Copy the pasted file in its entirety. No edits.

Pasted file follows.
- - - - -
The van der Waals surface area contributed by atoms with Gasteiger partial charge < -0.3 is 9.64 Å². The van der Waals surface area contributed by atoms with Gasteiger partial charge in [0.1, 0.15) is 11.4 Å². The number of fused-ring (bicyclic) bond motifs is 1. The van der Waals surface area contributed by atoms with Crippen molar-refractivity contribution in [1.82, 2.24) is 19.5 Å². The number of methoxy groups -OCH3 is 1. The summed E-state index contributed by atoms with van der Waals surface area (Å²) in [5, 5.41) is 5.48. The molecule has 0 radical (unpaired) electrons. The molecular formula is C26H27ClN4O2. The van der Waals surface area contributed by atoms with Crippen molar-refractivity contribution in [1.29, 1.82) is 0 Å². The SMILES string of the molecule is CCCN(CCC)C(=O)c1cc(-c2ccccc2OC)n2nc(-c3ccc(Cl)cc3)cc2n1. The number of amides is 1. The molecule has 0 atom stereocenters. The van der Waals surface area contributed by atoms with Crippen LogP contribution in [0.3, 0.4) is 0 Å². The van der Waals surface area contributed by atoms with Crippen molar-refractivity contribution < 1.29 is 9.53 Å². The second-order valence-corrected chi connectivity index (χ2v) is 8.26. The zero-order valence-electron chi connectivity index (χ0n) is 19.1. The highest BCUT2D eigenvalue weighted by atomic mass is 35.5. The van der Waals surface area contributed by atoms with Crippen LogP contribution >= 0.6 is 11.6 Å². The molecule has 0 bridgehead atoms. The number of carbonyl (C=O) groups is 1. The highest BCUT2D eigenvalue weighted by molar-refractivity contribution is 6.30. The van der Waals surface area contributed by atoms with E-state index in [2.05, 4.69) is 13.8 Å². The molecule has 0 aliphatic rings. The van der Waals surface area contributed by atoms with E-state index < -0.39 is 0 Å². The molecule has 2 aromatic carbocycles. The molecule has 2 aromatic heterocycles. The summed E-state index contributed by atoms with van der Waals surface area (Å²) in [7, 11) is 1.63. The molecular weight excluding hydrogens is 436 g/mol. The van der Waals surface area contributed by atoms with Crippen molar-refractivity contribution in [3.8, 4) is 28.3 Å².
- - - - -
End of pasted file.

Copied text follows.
The van der Waals surface area contributed by atoms with Gasteiger partial charge < -0.3 is 9.64 Å². The van der Waals surface area contributed by atoms with Gasteiger partial charge in [0.1, 0.15) is 11.4 Å². The number of fused-ring (bicyclic) bond motifs is 1. The van der Waals surface area contributed by atoms with Crippen molar-refractivity contribution in [1.82, 2.24) is 19.5 Å². The number of methoxy groups -OCH3 is 1. The summed E-state index contributed by atoms with van der Waals surface area (Å²) in [5, 5.41) is 5.48. The molecule has 0 radical (unpaired) electrons. The molecular formula is C26H27ClN4O2. The van der Waals surface area contributed by atoms with Crippen molar-refractivity contribution in [1.29, 1.82) is 0 Å². The SMILES string of the molecule is CCCN(CCC)C(=O)c1cc(-c2ccccc2OC)n2nc(-c3ccc(Cl)cc3)cc2n1. The number of amides is 1. The molecule has 0 atom stereocenters. The van der Waals surface area contributed by atoms with Crippen LogP contribution in [0.3, 0.4) is 0 Å². The van der Waals surface area contributed by atoms with Crippen molar-refractivity contribution < 1.29 is 9.53 Å². The second-order valence-corrected chi connectivity index (χ2v) is 8.26. The zero-order valence-electron chi connectivity index (χ0n) is 19.1. The highest BCUT2D eigenvalue weighted by atomic mass is 35.5. The van der Waals surface area contributed by atoms with Crippen LogP contribution >= 0.6 is 11.6 Å². The molecule has 0 bridgehead atoms. The number of carbonyl (C=O) groups is 1. The highest BCUT2D eigenvalue weighted by molar-refractivity contribution is 6.30. The van der Waals surface area contributed by atoms with E-state index in [2.05, 4.69) is 13.8 Å². The molecule has 0 aliphatic rings. The van der Waals surface area contributed by atoms with E-state index < -0.39 is 0 Å². The molecule has 2 aromatic carbocycles. The molecule has 2 aromatic heterocycles. The summed E-state index contributed by atoms with van der Waals surface area (Å²) in [7, 11) is 1.63. The molecular weight excluding hydrogens is 436 g/mol. The van der Waals surface area contributed by atoms with Crippen molar-refractivity contribution in [3.8, 4) is 28.3 Å².